Once again violence has flared across Northern Ireland. In Ardoyne, a Catholic district in north Belfast, republicans threw petrol bombs, stones and bottles, injuring 23 police officers. The friction between nationalists and loyalists arose following the Twelfth, an annual—and contentious—celebration of Protestant King William III’s victory over Catholic King James II at the Battle of the Boyne in 1690.
The riots seem to have been orchestrated by a small number of dissident republicans from outside Ardoyne with the hope of stoking sectarian tensions. “When conflicts end,” says Dawn Brancati, an assistant professor in the Department of Political Science at Washington University in St. Louis, “there are frequently splinter groups that do not support the larger peace process and may remain active for many years after a peace agreement has been signed.”
Disturbingly, children as young as 10 or 11 took part. According to Neil Ferguson, an associate professor of political psychology at Liverpool Hope University, prejudice is inherited, passed down from generation to generation: “People perceive an almost seamless link between their actions on the streets of Belfast in 2009 and those of their forebears who engaged in civil protest in the late ’60s.” The results have been frightening. “I saw young people last night ringing each other on mobile phones saying come on up, it’s mighty, it’s the place to be,” said Father Gary Donegan, a priest in Ardoyne, to the Independent. “You would think they were at Euro Disney rather than a riot.”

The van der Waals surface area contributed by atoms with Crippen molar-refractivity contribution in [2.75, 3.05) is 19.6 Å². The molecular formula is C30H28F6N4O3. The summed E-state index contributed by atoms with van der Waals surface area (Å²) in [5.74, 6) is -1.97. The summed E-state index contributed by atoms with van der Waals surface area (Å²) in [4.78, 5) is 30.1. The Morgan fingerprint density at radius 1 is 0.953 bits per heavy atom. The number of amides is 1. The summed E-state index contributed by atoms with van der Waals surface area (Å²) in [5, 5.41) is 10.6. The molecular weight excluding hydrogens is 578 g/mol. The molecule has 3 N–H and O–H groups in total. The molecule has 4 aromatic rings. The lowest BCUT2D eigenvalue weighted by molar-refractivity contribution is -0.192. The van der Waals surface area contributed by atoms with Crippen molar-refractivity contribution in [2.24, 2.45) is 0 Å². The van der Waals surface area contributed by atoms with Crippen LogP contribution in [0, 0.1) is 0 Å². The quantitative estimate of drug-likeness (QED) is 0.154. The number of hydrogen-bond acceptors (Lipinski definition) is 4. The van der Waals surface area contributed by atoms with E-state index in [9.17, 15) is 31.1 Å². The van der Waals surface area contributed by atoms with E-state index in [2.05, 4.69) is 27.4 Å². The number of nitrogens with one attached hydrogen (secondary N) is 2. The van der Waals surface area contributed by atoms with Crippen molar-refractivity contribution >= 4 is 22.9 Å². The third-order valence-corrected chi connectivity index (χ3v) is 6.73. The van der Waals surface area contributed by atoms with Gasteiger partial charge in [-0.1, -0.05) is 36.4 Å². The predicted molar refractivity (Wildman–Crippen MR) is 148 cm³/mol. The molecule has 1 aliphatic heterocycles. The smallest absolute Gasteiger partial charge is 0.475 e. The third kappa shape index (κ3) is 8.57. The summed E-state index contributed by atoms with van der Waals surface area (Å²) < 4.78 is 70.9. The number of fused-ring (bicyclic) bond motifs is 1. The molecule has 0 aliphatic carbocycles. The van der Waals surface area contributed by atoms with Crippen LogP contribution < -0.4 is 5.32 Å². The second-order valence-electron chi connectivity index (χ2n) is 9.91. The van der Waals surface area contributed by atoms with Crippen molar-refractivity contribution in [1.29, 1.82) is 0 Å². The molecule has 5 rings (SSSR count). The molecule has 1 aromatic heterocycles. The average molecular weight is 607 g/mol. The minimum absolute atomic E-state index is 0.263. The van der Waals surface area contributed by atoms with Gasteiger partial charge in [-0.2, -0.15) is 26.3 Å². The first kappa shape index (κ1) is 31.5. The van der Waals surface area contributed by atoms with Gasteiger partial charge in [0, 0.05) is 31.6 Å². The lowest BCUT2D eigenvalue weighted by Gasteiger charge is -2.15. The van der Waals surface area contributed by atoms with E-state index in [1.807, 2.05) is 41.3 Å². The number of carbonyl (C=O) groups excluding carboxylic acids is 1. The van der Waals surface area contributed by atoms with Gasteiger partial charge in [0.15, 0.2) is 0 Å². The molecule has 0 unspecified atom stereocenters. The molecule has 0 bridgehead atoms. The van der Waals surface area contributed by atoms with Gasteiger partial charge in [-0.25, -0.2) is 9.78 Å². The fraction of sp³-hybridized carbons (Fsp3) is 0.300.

“Splinter groups can overturn peace processes if they are well armed and/or widely supported by the populace,” says Brancati. Northern Ireland may have come a long way, but the dark past still casts a shadow over the present.
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